We traveled down a glorious river with jungle on both banks in speedy boat (yes there were life-preservers) with a single “skipper,” who zipped around treacherous curves and over shallow waters of a rocky river bed. On our return trip we had the added challenge of a torrential rain. Other NGO representatives had joined us; a lot of food was delivered. It was a beautiful journey on
While there, the community members (perhaps 30 among 200 residents) told us of their history as we sat in a large circle with them, translated twice—from their language to Spanish, and from Spanish to English. We watched them make traditional baskets and beaded bracelets and earrings. The visibly oldest person present—a woman with naked breasts sinking to her waist and wearing a beautiful necklace—had greeted me when I first staggered out of the boat and up the muddy and rocky bank to flat ground. Perhaps she recognized me as a co-elder! It was she who wove the basket as we sat in a circle and I was able to purchase it when it was completed (a lovely treasure with a graphic history).
We ate fresh-caught fish and rice for lunch; we enjoyed a good deal of twice-translated information about their life and fears and were blessed by the village medicine man, who stroked our forearms with branches dipped in holy water. Suddenly it was time to leave as rain was arriving and darkness looming. Our return trip was just as rapid, a bit more wild, and punctuated by heavy rain.
• Collective advocacy groups
La Ruta Pacifica de las Mujeres (The Peaceful Route of Women) is an umbrella collective of women’s peace organizations, whose purpose is “to visualize the effects of war and propose solutions to conflicts as well as developing mobilizations.” An example is a march of 3000 women to protest armed groups. One complaint is that women were forcibly brought to those sites in order to cook and do laundry for the paramilitary recruits. The group also represents indigenous women, who are subject to rape and violence because of their status. La Ruta’s opinion is that the state not only takes no protective action, but also “promotes and tolerates violence.” “The government knows how to talk about war, but not about peace.”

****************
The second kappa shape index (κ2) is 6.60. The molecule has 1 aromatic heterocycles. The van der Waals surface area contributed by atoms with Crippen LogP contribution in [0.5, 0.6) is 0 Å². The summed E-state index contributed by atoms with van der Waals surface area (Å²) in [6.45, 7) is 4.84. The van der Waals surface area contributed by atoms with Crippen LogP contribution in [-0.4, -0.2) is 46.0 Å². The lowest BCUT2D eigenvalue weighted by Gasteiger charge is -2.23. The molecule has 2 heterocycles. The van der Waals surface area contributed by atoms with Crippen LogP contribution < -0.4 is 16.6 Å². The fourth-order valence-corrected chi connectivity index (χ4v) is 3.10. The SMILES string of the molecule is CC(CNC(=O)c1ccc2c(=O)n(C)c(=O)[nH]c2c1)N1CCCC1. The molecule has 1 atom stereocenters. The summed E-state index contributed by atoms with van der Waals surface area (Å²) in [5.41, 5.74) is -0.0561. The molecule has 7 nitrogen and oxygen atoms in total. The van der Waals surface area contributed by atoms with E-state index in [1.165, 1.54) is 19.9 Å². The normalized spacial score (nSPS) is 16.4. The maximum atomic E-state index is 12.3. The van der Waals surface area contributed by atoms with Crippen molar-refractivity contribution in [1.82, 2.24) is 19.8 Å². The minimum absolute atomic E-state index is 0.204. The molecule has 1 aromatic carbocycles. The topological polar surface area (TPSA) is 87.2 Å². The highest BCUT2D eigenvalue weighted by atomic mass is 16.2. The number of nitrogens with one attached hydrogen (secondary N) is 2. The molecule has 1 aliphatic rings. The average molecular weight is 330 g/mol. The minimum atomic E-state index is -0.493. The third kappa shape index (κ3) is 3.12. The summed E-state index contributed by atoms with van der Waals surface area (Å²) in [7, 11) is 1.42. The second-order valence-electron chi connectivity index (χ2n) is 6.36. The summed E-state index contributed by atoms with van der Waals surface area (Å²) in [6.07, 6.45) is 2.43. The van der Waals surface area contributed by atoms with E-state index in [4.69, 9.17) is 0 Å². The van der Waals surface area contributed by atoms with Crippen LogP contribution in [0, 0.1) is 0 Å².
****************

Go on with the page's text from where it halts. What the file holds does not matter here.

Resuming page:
CUT (Confederation of Unified Workers) is an umbrella organization for workers’ unions. The focus of this presentation by Ligia Azate, a director of the labor organization, was on gender violence and the state of women’s self-esteem. Their economic dependency impedes progress toward self-sufficiency. When women are in the workforce, there is a 28% discrepancy in earning power vis a vis men. In Colombia, there are 19 million male workers, 7 million female. And 59% of the working women are in the “informal economy:” taxi drivers, cleaners, sales, restaurant workers. Many tolerate sexual harassment so as not to be fired. Women subjugate themselves by living with dominant males because of their economic dependency. In rural areas, women are usually the heads of households with no male partner. While protective laws have been enacted, they are typically not enforced: women who bring complaints are sometimes killed; “reparations” are typically too meager for recovery and often forgotten or delayed; statistics regarding outcomes of complaints are unreliable.
AMDAE is an organization that advocates for displaced Afro Colombians. Daira Quiñones, the founder, works to combat violence, develop sustainable work, and help people reclaim their land. The organization describes the invisibility of Afro Colombian women; from 1991-2004 the Colombia census documents these women, but the government denies the numbers. The government only recognizes direct physical attacks as “violence” but many other forms of violence affect women. Medical problems are prevalent such as greater than statistically normal incidence of breast and uterine cancers, no access to medical care (e.g., their medical card may be found as invalid, necessary medication is “not available,” their documentation as displaced persons is not recognized.
Among these collective advocacy groups, these are some of their testimonials:
• We work to improve social policies and give voice to the issues of certain neighborhoods of displaced people (e.g., a 31-year-old woman died last week after NO treatment for her cancer because she was not “eligible” for treatment until age 35).
• Very few handicapped children receive help or medical care… again, laws exist but are not enforced.
• Incidents of violence against women is high in certain neighborhoods, especially as women become “leaders.”
• Prosecutors overlook cases of violence against women, police torture certain detainees, there is no follow-up or investigations of death threats against women.
• Sometimes children cannot go to school because of “security” concerns.
• Children as young as 8 are being given drugs and are forced to give them to other children.